December 01, 2007

Native writers on CD

'Pulling Down the Clouds' unites many authors' voices

Review"Pulling Down the Clouds: Contemporary Native Writers Read Their Work" is an anthology of works by various writers read by the authors themselves. It pulls together a portion of the Native Writers Series undertaken for nine nights during each of the last four years at the Smithsonian's National Museum of the American Indian in Washington, D.C.

Tanya Thrasher, Cherokee and editor of the CD project, said that after four years of invitations to writers to read their work, "we have this amazing collection of audio recordings ... just the magnitude, just the power of every author and the talent they have."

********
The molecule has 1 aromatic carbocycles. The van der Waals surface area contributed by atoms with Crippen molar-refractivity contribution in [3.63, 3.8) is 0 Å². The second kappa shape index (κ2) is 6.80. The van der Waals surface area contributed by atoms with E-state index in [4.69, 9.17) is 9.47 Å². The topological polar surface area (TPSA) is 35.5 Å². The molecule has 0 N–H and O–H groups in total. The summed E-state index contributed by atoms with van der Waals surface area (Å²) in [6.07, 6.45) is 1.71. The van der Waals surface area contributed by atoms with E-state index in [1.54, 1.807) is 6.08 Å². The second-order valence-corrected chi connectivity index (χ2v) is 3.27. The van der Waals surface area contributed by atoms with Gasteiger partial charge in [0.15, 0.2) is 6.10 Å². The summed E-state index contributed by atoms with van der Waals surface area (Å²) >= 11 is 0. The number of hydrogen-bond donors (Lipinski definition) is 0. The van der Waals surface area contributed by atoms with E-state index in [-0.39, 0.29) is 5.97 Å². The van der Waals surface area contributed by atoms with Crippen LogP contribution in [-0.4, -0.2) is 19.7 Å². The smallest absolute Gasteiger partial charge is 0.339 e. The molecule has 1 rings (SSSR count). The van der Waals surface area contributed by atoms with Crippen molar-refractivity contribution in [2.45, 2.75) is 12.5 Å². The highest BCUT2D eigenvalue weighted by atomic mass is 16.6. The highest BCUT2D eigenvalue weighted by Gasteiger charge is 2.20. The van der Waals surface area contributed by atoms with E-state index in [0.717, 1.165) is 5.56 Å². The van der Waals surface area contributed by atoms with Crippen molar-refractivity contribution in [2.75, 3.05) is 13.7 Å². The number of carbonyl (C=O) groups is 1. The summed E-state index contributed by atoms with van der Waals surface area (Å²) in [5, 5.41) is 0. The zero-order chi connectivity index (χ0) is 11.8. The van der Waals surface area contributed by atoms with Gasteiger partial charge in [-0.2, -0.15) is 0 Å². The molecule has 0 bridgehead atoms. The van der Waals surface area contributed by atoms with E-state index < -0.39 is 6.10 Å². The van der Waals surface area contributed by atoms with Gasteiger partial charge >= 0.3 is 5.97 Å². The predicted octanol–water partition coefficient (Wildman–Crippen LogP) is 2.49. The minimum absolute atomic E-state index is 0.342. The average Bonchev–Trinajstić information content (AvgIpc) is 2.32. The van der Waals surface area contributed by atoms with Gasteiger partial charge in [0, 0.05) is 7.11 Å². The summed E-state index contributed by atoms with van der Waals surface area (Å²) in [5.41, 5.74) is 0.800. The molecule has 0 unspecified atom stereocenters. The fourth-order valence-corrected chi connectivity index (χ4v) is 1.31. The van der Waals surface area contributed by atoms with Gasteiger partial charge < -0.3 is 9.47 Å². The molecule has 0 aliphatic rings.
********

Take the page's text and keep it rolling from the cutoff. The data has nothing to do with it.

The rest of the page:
The result is a satisfying mixture of familiar universal stories with personal insights, a smattering of humor and even one song. The stories are told through the eyes of the authors or through their characters, like Momaday's empathetic envisioning of Sacagawea's thoughts as she traveled with Lewis and Clark; or the examination by Louise Erdrich, Turtle Mountain Band of Chippewa, of the wisdom told by wolves to a once-suicidal old man from her Anishinaabe heritage: "'We live because we live.' ... The wolves accept the life they are given."
Comment:  For more on the subject of Native writing, see The Best Indian Books.

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